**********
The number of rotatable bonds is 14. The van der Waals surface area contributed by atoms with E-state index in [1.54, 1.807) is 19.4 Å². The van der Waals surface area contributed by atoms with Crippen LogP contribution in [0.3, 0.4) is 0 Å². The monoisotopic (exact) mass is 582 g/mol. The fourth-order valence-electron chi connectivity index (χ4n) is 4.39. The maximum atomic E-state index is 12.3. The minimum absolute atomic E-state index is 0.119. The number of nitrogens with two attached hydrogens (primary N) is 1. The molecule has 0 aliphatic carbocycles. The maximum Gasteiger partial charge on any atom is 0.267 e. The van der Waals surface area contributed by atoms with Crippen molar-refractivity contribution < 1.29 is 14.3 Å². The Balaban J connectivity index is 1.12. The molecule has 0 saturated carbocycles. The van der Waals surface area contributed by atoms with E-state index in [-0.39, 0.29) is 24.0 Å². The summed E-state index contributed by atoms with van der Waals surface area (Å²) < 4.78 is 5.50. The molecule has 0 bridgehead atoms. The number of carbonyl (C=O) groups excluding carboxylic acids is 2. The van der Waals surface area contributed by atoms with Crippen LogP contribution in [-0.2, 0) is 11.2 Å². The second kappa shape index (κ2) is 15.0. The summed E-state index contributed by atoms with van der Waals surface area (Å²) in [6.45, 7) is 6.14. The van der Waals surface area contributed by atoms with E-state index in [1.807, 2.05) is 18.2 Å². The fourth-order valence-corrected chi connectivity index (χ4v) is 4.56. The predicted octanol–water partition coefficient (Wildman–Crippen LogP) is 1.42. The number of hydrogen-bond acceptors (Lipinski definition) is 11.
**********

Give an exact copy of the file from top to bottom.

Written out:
The number of rotatable bonds is 14. The van der Waals surface area contributed by atoms with E-state index in [1.54, 1.807) is 19.4 Å². The van der Waals surface area contributed by atoms with Crippen LogP contribution in [0.3, 0.4) is 0 Å². The monoisotopic (exact) mass is 582 g/mol. The fourth-order valence-electron chi connectivity index (χ4n) is 4.39. The maximum atomic E-state index is 12.3. The minimum absolute atomic E-state index is 0.119. The number of nitrogens with two attached hydrogens (primary N) is 1. The molecule has 0 aliphatic carbocycles. The maximum Gasteiger partial charge on any atom is 0.267 e. The van der Waals surface area contributed by atoms with Crippen molar-refractivity contribution < 1.29 is 14.3 Å². The Balaban J connectivity index is 1.12. The molecule has 0 saturated carbocycles. The van der Waals surface area contributed by atoms with E-state index in [-0.39, 0.29) is 24.0 Å². The summed E-state index contributed by atoms with van der Waals surface area (Å²) < 4.78 is 5.50. The molecule has 0 bridgehead atoms. The number of carbonyl (C=O) groups excluding carboxylic acids is 2. The van der Waals surface area contributed by atoms with Crippen LogP contribution in [-0.2, 0) is 11.2 Å². The second kappa shape index (κ2) is 15.0. The summed E-state index contributed by atoms with van der Waals surface area (Å²) in [6.45, 7) is 6.14. The van der Waals surface area contributed by atoms with E-state index in [1.807, 2.05) is 18.2 Å². The fourth-order valence-corrected chi connectivity index (χ4v) is 4.56. The predicted octanol–water partition coefficient (Wildman–Crippen LogP) is 1.42. The number of hydrogen-bond acceptors (Lipinski definition) is 11.